• ‘We rounded the bend in the road right before our neighborhood.’
    • ‘As he rounded a bend on a winding road, three slabs fell off.’
    • ‘One day we came round a bend in the river and saw a big boat with a strange flag.’
    • ‘As she rounds a bend in the path, she stops suddenly, taken aback by the view of a cascade of clear, blue water tumbling from atop a small cliff.’
    • ‘So we finished our trip having traversed the distance along the mountain side, by rail or road, the river echoing the bends and curves with a constant murmur that kept us company.’
    • ‘He lifted his arm in a farewell as he rounded the bend in the road.’
    • ‘About half-way back to Boston I slowed down even further to go round a blind bend in the road, to come upon a police car and a mobile speed camera.’
    • ‘They rounded a bend in the path and could now see a river up ahead.’
    • ‘They chatted until they rounded a bend in the road and both of them fell silent.’
    • ‘She rounded the bend into the quiet road where the hotel was.’
    curve, turn, corner, kink, angle, arc, crescent, twist, crook, deviation, deflection, loop
    dog-leg, oxbow, zigzag
    hairpin bend, hairpin turn, hairpin
    incurvation
    View synonyms
  • 2A curved or angled part of something.

    ‘make a bend in the wire’
    • ‘Hold the fold and squeeze it for a few seconds to make a bend in the neck.’
    • ‘Furthermore, although the line is a circle, there are bends in either direction throughout its course so the underlying assumption is clearly wrong.’
    • ‘Just look at the bend in the rod.’
    • ‘There are bends in some polymers and some are interacting with each other.’
    • ‘Where there are bends in the ductwork an explosion vent of the appropriate size should be positioned on the bend.’
    • ‘He made a bend in a steel rod by heating it and fixed it to make short strokes.’
    • ‘Trusting to instinct she held the bar steady and peered ahead, not daring to look at the bend in the wing as it took the added strain.’
    • ‘This is really the best way of cleaning the tube as sometimes there's a bend in the tube, thus it cannot. be cleaned out using a wire.’
    • ‘When there are many bends in the air path, ventilation resistance will increase.’
    • ‘To install the first hoop make a bend in a piece of wire about a 1/4" from the end.’
    • ‘First hold both ends of the wire together and make a bend in the middle.’
    • ‘Sometimes there's a bend in the tape at the end, and there may even be a crease.’
    • ‘Danny wanted to get a double header and kept his bait in the water, but then turned and saw the bend in the rod and quickly picked up his bait and climbed to the helm.’
    • ‘There's a bend in the right frame rail near the front, and the lunette is a bit bent.’
    • ‘It's completely ruined now, there's a bend in it that won't come out.’
    • ‘We saw the bend in the rod and Chris commented that this was a much heavier fish.’
    • ‘All that is left to do is make a bend in the wire, slightly below the tubing to make a lever for attaching a spring or switch machine.’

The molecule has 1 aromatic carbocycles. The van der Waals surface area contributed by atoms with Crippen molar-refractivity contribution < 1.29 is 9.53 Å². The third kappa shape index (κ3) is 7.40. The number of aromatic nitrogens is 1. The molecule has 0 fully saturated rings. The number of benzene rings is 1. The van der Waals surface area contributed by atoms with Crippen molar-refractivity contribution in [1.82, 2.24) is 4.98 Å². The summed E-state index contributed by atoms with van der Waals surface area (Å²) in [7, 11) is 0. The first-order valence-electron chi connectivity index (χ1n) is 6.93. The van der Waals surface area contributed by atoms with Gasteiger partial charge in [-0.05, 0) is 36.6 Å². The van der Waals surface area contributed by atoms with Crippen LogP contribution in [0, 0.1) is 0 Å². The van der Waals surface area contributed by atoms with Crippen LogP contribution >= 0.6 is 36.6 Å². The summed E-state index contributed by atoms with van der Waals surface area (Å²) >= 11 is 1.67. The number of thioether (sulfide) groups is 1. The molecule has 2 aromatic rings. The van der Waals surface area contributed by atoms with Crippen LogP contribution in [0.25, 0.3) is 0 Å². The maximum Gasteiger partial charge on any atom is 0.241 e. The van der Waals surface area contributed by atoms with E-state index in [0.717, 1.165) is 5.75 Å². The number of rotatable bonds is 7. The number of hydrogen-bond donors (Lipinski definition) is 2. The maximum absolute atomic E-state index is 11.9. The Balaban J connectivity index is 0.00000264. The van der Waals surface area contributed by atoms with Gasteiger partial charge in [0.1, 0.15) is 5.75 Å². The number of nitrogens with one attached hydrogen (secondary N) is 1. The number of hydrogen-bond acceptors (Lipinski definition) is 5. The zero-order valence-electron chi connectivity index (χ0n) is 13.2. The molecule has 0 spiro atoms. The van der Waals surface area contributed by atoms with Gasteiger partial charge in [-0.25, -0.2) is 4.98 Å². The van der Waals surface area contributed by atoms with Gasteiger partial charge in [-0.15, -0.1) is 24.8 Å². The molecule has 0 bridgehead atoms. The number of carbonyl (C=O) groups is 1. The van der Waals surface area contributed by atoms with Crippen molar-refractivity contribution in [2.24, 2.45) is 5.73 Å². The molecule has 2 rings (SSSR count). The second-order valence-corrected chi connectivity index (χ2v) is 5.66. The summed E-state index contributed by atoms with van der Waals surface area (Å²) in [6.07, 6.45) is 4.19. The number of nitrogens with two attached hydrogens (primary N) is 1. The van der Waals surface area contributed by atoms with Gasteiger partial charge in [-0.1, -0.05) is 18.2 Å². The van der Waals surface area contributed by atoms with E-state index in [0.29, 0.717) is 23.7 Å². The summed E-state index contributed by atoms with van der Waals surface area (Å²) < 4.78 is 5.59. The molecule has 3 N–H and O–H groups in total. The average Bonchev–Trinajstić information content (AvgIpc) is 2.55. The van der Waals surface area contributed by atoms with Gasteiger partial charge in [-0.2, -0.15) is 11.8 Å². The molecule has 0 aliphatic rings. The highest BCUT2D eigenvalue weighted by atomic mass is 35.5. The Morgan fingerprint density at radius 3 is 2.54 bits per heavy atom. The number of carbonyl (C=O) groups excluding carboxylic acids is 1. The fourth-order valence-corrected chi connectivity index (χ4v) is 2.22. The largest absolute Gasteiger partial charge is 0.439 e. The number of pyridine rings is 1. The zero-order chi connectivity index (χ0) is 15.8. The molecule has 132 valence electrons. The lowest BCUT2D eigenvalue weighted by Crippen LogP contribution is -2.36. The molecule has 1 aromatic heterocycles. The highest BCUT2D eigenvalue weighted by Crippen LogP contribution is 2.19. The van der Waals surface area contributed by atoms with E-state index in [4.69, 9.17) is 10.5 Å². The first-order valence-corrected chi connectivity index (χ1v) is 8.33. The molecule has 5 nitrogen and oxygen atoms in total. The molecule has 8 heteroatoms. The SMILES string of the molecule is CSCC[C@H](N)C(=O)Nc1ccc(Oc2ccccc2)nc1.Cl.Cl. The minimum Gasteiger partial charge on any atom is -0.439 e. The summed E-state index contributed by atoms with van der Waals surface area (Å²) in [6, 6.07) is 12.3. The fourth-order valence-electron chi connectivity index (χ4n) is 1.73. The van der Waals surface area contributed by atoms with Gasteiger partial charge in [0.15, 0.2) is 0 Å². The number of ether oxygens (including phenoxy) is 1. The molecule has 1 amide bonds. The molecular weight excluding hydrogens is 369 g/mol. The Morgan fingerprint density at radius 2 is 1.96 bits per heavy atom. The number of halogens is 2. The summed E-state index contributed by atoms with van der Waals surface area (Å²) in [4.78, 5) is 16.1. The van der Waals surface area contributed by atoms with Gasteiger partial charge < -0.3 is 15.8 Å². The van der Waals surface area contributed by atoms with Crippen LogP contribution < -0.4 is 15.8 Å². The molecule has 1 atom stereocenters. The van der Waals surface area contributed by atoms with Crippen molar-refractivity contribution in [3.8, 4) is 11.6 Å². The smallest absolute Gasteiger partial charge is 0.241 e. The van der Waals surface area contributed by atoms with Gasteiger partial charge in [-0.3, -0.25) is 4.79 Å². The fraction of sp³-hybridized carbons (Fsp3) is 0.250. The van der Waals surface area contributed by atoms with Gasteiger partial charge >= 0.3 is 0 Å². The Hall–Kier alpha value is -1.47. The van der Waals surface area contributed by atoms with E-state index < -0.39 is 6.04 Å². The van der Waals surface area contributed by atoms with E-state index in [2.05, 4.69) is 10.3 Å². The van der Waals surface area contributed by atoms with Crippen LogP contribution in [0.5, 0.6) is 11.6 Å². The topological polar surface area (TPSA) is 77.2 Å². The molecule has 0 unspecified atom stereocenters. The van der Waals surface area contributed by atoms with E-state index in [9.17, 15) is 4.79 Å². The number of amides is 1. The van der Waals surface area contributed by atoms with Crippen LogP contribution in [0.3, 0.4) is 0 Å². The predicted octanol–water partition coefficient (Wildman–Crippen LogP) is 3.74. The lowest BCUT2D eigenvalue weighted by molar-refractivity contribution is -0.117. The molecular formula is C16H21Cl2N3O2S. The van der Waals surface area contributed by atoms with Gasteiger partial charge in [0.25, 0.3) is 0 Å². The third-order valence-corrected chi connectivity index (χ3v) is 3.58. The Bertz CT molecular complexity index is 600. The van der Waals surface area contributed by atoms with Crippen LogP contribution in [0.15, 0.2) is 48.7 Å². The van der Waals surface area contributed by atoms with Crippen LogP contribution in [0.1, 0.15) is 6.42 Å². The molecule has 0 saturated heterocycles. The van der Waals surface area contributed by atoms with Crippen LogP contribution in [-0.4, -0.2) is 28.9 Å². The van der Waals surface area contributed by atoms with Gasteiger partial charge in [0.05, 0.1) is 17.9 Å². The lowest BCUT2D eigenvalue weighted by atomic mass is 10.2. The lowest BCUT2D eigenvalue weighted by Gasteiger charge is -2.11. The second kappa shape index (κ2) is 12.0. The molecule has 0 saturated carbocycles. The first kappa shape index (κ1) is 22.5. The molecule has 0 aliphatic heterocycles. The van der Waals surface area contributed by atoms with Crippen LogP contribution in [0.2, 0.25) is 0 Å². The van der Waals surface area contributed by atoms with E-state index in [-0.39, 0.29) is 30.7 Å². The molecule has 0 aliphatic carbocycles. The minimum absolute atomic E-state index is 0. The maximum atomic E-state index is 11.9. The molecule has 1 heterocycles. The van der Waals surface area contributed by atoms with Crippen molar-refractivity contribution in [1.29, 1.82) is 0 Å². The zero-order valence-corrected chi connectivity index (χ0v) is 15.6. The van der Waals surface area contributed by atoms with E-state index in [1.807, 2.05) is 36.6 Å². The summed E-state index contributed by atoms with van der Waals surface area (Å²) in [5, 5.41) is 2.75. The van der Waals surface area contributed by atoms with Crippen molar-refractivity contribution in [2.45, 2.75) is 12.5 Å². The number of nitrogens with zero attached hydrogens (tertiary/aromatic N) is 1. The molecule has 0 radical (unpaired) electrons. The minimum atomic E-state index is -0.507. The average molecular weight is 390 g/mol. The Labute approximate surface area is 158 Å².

• ‘Wire mesh lends itself to gentle curves and sharp bends, so you can use it to construct fences in any configuration you like.’
    • ‘The chimney has to be opened at frequent intervals to insert the liners, essential if there are bends in the flue.’
    • ‘In the 70°C samples, semicircles and sinusoidal bends are observed.’
  • 3A kind of knot used to join two ropes together, or to tie a rope to another object, e.g. a carrick bend.

    • ‘The sheet bend, and in some cases the fisherman's knot, are simple binding knots that can replace the reef knot.’
    • ‘But then I tied a Hunter's Bend and another similar knot, comparing it to the pictures.’
    • ‘Even so it is a very secure bend and can put up with a good deal of strain and movement. It can also be used to tie a bend with thin line.’
    • ‘The most important use for the Carrick bend which comes to my mind is the is the joining of two towing lines or anchor cables.’
    • ‘In addition, Seamen must know which knot, bend, or hitch will serve best in a particular circumstance.’
  • 4Decompression sickness, especially in divers.

    • ‘The navy had an emergency decompression chamber on stand by in case one of the divers suffered the bends.’
    • ‘There are cases of divers getting the bends as they returned through the Alps after diving the Mediterranean.’
    • ‘The diver said they were waiting at a depth of five metres in order to avoid decompression sickness - known as the bends - when he noticed something wrong.’
    • ‘The pressure-drops through the engine are minimal, which means the fish avoid decompression sickness, or the bends, as they pass through the machine.’
    • ‘Often called the bends, decompression sickness causes nitrogen bubbles in the tissues of a diver's body when he attempts to surface too rapidly.’
    • ‘The bends, or decompression sickness, occurs as that dissolved nitrogen comes back out of solution as a diver surfaces.’
    • ‘In the bends, the air embolism is a bubble of nitrogen.’
    • ‘So, that's why the free divers can get away without getting the bends.’
    • ‘The woman reported symptoms of decompression sickness, or the bends, and was immediately put on oxygen as their boat headed back to the harbour.’
    • ‘In humans, this is known as decompression sickness, or the bends.’
    • ‘Offers included turning one into a restaurant and another into a hyperbaric chamber - to help scuba divers suffering from the bends.’